From the energy perspective, the infinite potential of the sun to provide energy will be used in the same exponential terms, meaning that technologies such as solar cells, lithium ion batteries, wind turbines and LEDs provide permanently cheaper energy. Interstellar mining will exploit key water and mineral resources (people like Jeff Bezos and Elon Musk are already working in this direction), although the tendency points towards complete decarbonisation and full reuse of already existing minerals. In any case, asteroids such as 16 Pysche are examples of the promise of “a wealth beyond value”, which makes necessary the relaunching of public state-funded space projects.
Gene editing, through simple techniques such as CRISPR-Cas9, will also be increasingly accessible and will help to prevent HIV, Huntington’s disease and cystic fibrosis, among many other genetic diseases. What is interesting is not only their curative function but the stretching of our bio-capacity. Genetic biohacking could be socialised following models that have transformed other industries (such as P2P), enabling the break with the privatising protectionism of patents and intellectual property. Thenceforth, genetic manipulation will expand even to include pets. All of this will have to be the subject of “vigorous public debate” which, ultimately, will lead to adequate regulations.
In the words of the author: “Just like SpaceX and rocket technology, CRISPR-Cas9, doesn’t permit humans to do anything particularly new. Rather, it illustrates how information, wanting to be free, disrupts mainstream views about scarcity and makes extreme supply possible.” In this sense, molecular agriculture is following the same path and is already a reality that could make the food of 9.6 billion people sustainable: lab-cultured steaks based on samples of animal tissue, lab-cultured fish, or the lab-cultured milk and eggs of Clarafoods, for example, will modify our relationship with food facilitating a diet rich in animal products without the (ecological and moral) inconveniences of the meat industry. Whisky and other drinks are no exception (although wine nostalgics will be able to enjoy “purity” for longer, due to its infinity of nuances).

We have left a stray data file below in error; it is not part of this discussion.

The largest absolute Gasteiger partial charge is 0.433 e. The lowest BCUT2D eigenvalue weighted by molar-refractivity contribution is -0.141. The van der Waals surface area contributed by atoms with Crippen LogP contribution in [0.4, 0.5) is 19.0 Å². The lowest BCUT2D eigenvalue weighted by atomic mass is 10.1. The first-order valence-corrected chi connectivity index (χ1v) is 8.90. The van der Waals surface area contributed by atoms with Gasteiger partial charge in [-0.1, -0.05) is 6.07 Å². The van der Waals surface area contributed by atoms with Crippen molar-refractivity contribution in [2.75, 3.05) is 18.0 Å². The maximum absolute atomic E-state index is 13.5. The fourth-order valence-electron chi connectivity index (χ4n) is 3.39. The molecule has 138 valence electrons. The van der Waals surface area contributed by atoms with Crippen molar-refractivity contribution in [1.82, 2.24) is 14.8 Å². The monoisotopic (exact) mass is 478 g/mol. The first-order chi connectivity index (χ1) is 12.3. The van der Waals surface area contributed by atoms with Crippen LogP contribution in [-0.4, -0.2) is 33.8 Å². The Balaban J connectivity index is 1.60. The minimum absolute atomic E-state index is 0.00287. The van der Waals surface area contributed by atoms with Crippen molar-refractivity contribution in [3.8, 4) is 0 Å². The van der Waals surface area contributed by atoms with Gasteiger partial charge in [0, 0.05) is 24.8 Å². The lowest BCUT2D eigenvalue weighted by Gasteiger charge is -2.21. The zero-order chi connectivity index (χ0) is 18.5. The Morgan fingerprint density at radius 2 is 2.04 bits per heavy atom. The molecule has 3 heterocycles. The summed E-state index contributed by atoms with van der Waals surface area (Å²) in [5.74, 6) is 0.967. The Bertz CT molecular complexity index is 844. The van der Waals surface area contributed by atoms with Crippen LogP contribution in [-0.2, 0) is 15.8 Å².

The imminent ecological disaster (the “sixth mass extinction” or disappearance of a quarter of mammals) makes the acceleration of a sustainable ecological transition obligatory because, paradoxically, “there is no alternative”. However, this transition should not be based on a return to the local, to the “small is beautiful”, because its efficiency is less than the global articulation of strategies of ecological transformation. This “post-scarcity”, as well as the ecological transition, will be accompanied by a socio-political transformation in a populist key that, in addition to being capable of defining what “the people really are” (sic), will pivot around four organisational pillars.
Firstly, a worker cooperativism and a protectionist municipalism that will determine criteria for procurement based on cooperativist and ecological parameters. Both pillars will be given in the wider context of the return of the Nation-state, which will renationalise the majority of basic services (“effective action can only happen through Nation-states”) and will pursue “socially controlled finances” (i.e. national energy investment banks). So that development includes the global South, the fourth pillar will be constituted by an anti-globalist internationalism, which through institutions to be created such as the International Bank for Energy Prosperity and One Planet Tax will extend post-scarcity to the whole of the planet.